Divorce: What happens to your house?
Edith van Ruitenbeek is a lawyer, mediator and partner at Van Hilten Advocaten & Mediators, a practice which specialises in (inter)national family law.
The song "Driving home for Christmas" probably expresses best that a house is much more than a pile of bricks. That it is, in fact, a vital part of one’s wellbeing. For me, as a lawyer specialised in (international) family law, it is very clear that a house is much more than an asset in a financial settlement.
As of 2018, Dutch Matrimonial Property Law has changed in the sense that for marriages entered into after January 1, 2018, premarital assets no longer become common property. This only changes if a marriage contract is drawn up.
However, one of the exceptions to his rule regards the premarital jointly-owned house. When two co-owners of a house decide to marry without a marriage contract, they run the risk that their house becomes common marital property, meaning that the value is to be shared 50 / 50 – even if it is not co-owned and / or financed 50 / 50, but for instance 40 / 60.
For grooms and brides to be, it might be wise to get some information about the consequences of this rule.
Tax facilities that preserve the family home
As a family lawyer and mediator, I am well aware that an arrangement concerning the marital home is often one of the challenges spouses have to deal with in a divorce situation. If preserving the family home is the goal, it might be advisable to work together with a notary to get a (new) marriage contract made, thereby creating – by notarial deed – community of property regarding only the matrimonial home(s).
This, as the 2018 Tax Law states, can be done without any tax consequences. The only condition is that any future division of the value of that community is to result in a 50 / 50 split.
This option can be useful in divorce cases where the spouses made a marriage contract agreeing to a separation of assets, but who now – after several years of marriage – are looking for a reasonable solution, based on the fact that they consider the matrimonial home to be “joint”, despite it perhaps not being equally financed by both and/or not registered in both names.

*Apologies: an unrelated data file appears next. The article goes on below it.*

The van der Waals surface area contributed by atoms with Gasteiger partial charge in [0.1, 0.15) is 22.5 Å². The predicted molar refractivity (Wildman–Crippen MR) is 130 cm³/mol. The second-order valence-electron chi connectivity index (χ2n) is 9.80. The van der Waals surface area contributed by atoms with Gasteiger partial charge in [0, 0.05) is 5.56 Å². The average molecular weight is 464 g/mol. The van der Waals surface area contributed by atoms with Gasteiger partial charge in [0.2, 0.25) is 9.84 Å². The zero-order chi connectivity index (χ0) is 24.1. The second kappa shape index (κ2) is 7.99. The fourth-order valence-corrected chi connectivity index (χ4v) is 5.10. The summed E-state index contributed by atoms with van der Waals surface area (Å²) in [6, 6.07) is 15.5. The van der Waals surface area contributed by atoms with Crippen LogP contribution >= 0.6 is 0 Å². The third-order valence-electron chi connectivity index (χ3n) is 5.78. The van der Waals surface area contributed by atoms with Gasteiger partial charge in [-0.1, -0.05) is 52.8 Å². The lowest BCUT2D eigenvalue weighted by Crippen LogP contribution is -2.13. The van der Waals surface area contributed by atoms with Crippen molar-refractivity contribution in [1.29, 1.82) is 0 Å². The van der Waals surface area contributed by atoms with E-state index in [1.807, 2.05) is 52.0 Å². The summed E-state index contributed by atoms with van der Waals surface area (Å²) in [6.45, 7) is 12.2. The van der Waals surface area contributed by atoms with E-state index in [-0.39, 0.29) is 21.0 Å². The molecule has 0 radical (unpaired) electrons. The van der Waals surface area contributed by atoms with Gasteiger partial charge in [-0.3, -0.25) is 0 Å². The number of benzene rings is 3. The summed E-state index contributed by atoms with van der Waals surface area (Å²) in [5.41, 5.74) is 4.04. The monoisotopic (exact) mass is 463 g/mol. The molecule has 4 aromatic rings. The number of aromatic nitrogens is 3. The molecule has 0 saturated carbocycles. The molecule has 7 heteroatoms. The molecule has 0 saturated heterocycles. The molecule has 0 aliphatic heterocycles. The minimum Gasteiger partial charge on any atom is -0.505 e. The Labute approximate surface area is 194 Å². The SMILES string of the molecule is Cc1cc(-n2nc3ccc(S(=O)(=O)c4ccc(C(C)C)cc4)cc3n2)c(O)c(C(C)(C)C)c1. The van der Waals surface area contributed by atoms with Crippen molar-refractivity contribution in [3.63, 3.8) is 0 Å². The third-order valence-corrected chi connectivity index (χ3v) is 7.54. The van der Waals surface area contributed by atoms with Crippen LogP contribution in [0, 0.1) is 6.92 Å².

For my expat clients, sometimes choosing an applicable matrimonial law can already yield the desired outcome, by facilitating an asset transfer such as this without tax consequences. For instance, with the aim of allowing one of the parents to stay in the matrimonial home.
Due to the fact that a house can be considered essential to one’s well being, divorced parents sometimes decide to keep the family home and create a bird nesting situation, meaning that they fly in for alternating weeks, whilst the children stay in their normal habitat.
For children who have already lost their family basis, it often hurts even more when they have to move to a new house, which is not in the same neighbourhood or social environment.
Bird nesting, therefore, can be considered, at least for some time, essential for the benefit of the children. It also helps parents realise what they are asking of their children when – later on – a co-parenting situation is created whereby the children have to switch houses every week.
At my mediation table, I inform my clients that, in my experience, bird nesting only works for a limited period of time. It certainly ends when one of the parents becomes involved in a new relationship.
The inherited house
To my knowledge, one in ten Dutch estates has international assets, such as a holiday home abroad.
In inheritance issues involving my expat clients, international assets are more often the rule than the exception. When a family home is part of the assets, often not only is its market value of importance, but also its sentiments related to childhood or even lifelong emotions – which are often also culturally or traditionally-dictated.
Especially for expat clients who are accustomed to moving on a regular basis, the family home is sometimes the only anchor in a challenging life – making it much more than just a pile of stones to be considered in the case of a divorce or an inheritance. This is something that needs to be taken into account, aside from the fact that cross-border inheritances are already a legal jungle in and of themselves.
In 2015, the European Union introduced regulations aimed at simplifying cross-border inheritances, but there are still many tax issues left that need to be dealt with – especially as assets are still treated differently, from a tax perspective, in different countries.
In some countries, for instance, houses are considered in situ goods, but bank accounts are not, meaning that an inheritance involving a house of one million euros, a mortgage of one million euros and equities of one million euros is treated differently from an inheritance involving only a house of one million euros.
Increasingly, professionals involved in conflicts regarding (international) inheritances are realising that these conflicts are the consequences of rather existential issues, lending them a social complexity besides their growing legal complexity. Luckily, Alternative Dispute Resolution for inheritance issues or conflicts between generations is becoming more and more common in the Netherlands, where it is facilitated by specialised mediators.
The nice feeling of "Driving home for Christmas" – or "Flying home for Christmas", as the case may be – can only be whistled when a real home exists, old or new.
The author of this article, Edith van Ruitenbeek, is a lawyer and partner at Van Hilten Advocaten & Mediators, Nassaulaan 15 Den Haag and De Lairessestraat 129 in Amsterdam.